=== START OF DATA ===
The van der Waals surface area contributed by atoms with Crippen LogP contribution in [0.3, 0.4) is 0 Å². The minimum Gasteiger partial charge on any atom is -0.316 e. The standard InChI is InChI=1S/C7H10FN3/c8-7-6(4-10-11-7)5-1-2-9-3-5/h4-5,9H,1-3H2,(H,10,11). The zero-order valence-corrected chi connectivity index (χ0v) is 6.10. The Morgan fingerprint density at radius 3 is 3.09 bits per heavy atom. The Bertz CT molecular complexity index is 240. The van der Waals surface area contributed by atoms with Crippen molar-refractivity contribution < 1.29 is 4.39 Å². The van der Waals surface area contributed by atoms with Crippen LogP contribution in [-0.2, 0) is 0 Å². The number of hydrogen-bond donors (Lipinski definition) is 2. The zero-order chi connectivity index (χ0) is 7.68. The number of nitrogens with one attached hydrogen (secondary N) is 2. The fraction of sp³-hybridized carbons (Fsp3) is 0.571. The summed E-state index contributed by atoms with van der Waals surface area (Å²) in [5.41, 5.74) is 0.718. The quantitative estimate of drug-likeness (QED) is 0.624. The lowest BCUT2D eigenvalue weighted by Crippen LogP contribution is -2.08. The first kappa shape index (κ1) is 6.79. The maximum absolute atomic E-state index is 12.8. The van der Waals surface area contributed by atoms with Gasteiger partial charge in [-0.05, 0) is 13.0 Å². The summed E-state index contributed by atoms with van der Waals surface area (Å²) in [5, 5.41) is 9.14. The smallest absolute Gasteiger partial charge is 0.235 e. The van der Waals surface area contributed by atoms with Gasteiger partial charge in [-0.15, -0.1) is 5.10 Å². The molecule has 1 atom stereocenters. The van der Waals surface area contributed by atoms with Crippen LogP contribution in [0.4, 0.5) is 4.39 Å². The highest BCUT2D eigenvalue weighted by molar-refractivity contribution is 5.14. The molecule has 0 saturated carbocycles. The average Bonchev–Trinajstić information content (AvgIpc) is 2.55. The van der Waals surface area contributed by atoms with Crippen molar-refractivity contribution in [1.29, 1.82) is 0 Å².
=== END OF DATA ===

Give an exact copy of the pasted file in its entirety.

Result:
The van der Waals surface area contributed by atoms with Crippen LogP contribution in [0.3, 0.4) is 0 Å². The minimum Gasteiger partial charge on any atom is -0.316 e. The standard InChI is InChI=1S/C7H10FN3/c8-7-6(4-10-11-7)5-1-2-9-3-5/h4-5,9H,1-3H2,(H,10,11). The zero-order valence-corrected chi connectivity index (χ0v) is 6.10. The Morgan fingerprint density at radius 3 is 3.09 bits per heavy atom. The Bertz CT molecular complexity index is 240. The van der Waals surface area contributed by atoms with Crippen molar-refractivity contribution < 1.29 is 4.39 Å². The van der Waals surface area contributed by atoms with Crippen LogP contribution in [-0.2, 0) is 0 Å². The number of hydrogen-bond donors (Lipinski definition) is 2. The zero-order chi connectivity index (χ0) is 7.68. The number of nitrogens with one attached hydrogen (secondary N) is 2. The fraction of sp³-hybridized carbons (Fsp3) is 0.571. The summed E-state index contributed by atoms with van der Waals surface area (Å²) in [5.41, 5.74) is 0.718. The quantitative estimate of drug-likeness (QED) is 0.624. The lowest BCUT2D eigenvalue weighted by Crippen LogP contribution is -2.08. The first kappa shape index (κ1) is 6.79. The maximum absolute atomic E-state index is 12.8. The van der Waals surface area contributed by atoms with Gasteiger partial charge in [-0.05, 0) is 13.0 Å². The summed E-state index contributed by atoms with van der Waals surface area (Å²) in [5, 5.41) is 9.14. The smallest absolute Gasteiger partial charge is 0.235 e. The van der Waals surface area contributed by atoms with Gasteiger partial charge in [-0.15, -0.1) is 5.10 Å². The molecule has 1 atom stereocenters. The van der Waals surface area contributed by atoms with Crippen LogP contribution in [0.4, 0.5) is 4.39 Å². The highest BCUT2D eigenvalue weighted by molar-refractivity contribution is 5.14. The molecule has 0 saturated carbocycles. The average Bonchev–Trinajstić information content (AvgIpc) is 2.55. The van der Waals surface area contributed by atoms with Crippen molar-refractivity contribution in [1.29, 1.82) is 0 Å².